Proponents argue “political parties are largely irrelevant to providing city services, such as water, sewer and refuse collection,” the commission wrote. “Cooperation between elected officials in a system that prohibits the use of party labels is more likely; turnout is at times higher in non-partisan races; and by eliminating the major political parties from controlling the candidate access to the ballot, greater numbers of candidates will seek office.”
In May, Alderman Fred Paone, R-Ward 2, introduced a charter amendment to make city elections nonpartisan but failed to garner support for the initiative.
Ward 2 City Council candidate Scott Gibson, a Republican, has said if he is elected, his first piece of legislation will be related to implementing nonpartisan elections.
Other sitting council members have voiced support for elections system changes but have cautioned that other changes, such as implemented ranked-choice voting, would also be needed.
In the 2021 primaries, voter turnout increased by 20% thanks in part to a new vote-by-mail system implemented by the city, the first of its kind in Annapolis history.
Align city elections with presidential elections
The Charter Commission recommended the City Council approve a second ballot question for the 2025 election, proposing a charter amendment to align municipal elections with the presidential elections.
The city currently administers its elections on off years between presidential and midterm elections.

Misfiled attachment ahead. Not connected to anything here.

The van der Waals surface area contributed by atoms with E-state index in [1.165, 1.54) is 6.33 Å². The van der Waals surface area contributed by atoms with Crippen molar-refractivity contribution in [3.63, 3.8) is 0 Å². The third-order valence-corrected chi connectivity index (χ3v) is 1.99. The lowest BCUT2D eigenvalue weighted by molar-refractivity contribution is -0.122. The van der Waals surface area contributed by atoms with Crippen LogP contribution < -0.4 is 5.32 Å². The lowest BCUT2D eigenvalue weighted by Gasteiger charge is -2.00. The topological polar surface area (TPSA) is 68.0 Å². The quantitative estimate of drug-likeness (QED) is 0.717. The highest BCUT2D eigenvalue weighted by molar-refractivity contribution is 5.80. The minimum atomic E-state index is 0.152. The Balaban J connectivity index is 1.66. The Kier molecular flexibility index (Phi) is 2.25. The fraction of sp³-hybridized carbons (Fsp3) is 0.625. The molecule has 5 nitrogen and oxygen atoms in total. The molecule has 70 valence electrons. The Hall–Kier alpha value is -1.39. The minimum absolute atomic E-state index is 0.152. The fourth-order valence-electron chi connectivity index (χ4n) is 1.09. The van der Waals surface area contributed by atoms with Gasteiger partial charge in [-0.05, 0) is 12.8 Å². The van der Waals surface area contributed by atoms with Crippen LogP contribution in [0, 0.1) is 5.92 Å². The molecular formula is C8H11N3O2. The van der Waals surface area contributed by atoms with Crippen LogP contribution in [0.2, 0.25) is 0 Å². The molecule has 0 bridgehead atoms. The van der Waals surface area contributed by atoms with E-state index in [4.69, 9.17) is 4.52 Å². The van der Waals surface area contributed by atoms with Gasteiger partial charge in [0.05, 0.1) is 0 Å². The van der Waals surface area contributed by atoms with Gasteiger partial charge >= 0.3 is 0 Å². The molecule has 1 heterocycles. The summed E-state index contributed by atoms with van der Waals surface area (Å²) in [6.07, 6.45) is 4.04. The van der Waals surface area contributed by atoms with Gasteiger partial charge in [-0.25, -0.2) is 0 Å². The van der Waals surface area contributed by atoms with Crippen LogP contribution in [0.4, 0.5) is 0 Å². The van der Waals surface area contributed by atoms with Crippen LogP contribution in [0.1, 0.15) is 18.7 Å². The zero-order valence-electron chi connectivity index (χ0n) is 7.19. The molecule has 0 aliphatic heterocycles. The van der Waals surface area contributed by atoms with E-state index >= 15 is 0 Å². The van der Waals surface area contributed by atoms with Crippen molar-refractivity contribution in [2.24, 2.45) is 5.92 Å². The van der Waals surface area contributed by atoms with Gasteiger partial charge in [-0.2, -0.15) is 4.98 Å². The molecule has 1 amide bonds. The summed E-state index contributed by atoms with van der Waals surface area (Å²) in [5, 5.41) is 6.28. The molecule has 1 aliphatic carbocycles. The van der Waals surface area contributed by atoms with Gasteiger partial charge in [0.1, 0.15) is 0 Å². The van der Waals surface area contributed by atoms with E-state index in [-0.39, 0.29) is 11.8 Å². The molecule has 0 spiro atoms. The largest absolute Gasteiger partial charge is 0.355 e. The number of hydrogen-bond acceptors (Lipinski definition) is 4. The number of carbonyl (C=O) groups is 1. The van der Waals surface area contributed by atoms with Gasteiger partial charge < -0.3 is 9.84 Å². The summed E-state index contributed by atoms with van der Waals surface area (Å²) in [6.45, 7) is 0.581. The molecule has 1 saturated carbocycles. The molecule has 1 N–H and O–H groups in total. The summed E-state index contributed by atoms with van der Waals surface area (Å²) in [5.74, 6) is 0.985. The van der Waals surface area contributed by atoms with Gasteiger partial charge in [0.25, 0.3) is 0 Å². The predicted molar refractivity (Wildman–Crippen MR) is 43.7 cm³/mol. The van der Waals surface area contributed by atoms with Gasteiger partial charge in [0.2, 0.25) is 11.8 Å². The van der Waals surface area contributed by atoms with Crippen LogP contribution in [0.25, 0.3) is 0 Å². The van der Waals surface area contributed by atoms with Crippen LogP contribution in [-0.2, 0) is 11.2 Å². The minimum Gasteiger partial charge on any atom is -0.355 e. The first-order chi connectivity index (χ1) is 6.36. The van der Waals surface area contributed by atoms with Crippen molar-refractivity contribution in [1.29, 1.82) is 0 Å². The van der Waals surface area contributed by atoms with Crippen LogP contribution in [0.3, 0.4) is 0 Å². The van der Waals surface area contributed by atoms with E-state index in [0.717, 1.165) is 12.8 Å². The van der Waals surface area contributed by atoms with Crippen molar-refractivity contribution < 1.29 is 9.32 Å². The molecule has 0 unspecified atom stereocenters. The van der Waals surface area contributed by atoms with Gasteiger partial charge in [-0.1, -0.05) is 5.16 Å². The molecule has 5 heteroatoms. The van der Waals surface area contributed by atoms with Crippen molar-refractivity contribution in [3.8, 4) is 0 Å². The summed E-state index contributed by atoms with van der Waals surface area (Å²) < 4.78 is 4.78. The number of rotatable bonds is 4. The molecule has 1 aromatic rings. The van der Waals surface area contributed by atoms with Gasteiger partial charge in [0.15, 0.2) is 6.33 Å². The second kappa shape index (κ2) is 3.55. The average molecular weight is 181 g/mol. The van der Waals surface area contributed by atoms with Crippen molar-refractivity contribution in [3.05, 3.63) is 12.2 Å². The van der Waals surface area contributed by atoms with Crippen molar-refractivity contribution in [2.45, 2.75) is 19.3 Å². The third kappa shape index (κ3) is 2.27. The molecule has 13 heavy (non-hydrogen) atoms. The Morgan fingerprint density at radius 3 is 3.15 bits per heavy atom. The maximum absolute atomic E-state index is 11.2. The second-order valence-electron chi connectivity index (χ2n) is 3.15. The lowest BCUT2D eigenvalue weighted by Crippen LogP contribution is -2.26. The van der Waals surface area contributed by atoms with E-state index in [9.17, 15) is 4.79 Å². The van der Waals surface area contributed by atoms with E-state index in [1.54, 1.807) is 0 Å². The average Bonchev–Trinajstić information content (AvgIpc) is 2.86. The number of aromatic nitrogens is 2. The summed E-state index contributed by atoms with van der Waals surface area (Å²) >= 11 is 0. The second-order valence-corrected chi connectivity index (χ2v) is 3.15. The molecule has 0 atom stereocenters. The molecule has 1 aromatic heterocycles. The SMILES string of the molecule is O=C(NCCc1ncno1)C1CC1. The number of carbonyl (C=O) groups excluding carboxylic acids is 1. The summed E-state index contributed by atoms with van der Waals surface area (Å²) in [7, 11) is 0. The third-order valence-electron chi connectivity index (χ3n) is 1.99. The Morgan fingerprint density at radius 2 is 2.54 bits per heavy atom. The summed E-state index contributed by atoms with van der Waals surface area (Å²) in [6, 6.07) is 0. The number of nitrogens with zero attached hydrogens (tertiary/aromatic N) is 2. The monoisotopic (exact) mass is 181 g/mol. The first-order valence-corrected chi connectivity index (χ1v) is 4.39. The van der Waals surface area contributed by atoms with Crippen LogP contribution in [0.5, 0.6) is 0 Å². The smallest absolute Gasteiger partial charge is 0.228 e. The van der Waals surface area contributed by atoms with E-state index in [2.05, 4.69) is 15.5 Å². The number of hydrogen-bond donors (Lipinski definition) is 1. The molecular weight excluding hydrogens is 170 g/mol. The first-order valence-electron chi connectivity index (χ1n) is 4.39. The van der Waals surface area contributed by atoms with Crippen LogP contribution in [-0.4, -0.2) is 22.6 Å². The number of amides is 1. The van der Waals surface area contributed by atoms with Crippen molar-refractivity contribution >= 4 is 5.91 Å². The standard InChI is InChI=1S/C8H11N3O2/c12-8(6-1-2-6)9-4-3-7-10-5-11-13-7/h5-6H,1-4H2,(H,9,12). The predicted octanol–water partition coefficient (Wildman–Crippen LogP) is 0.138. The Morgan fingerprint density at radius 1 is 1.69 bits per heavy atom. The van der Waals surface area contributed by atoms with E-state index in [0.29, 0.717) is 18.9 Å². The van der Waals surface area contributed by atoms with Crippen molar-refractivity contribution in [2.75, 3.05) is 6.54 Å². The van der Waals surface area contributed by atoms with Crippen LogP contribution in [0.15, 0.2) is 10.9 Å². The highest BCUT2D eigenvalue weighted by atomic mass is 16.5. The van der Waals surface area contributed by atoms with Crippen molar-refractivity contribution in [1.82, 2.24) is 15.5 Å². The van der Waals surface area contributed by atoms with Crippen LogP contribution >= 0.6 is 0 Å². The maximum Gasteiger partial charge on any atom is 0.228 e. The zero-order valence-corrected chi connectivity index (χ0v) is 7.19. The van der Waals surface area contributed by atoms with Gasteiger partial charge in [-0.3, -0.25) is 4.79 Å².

The commission pointed to the drawbacks of the city being out of step with other election cycles, including a resultant low voter turnout. It also forces the city to administer its own elections, an expensive and time-consuming endeavor, they argued.
In recent years, the Anne Arundel County Election Board has helped assist the city by providing extra staff and voting infrastructure.
Not everyone supports the proposal.
Mayor Gavin Buckley, who stormed to an unexpected victory as a Democratic underdog in 2017, said he wouldn’t change the current cycle. Buckley is seeking reelection in the Nov. 2 general election.
Off-year elections allow city issues to be at the forefront of voters’ minds, Buckley said, plus the campaign teams from other candidates in county, state and federal races have another opportunity to help city Democrats run their campaigns in off years.
Expand the Board of Supervisors of Elections
In another election-related change, the commission recommended the Annapolis Board of Supervisors of Elections be expanded from three to five members. The move would allow for increased representation of city voters, break up the board’s substantial workload and give the body a chance to work on a committee basis, the commission argued.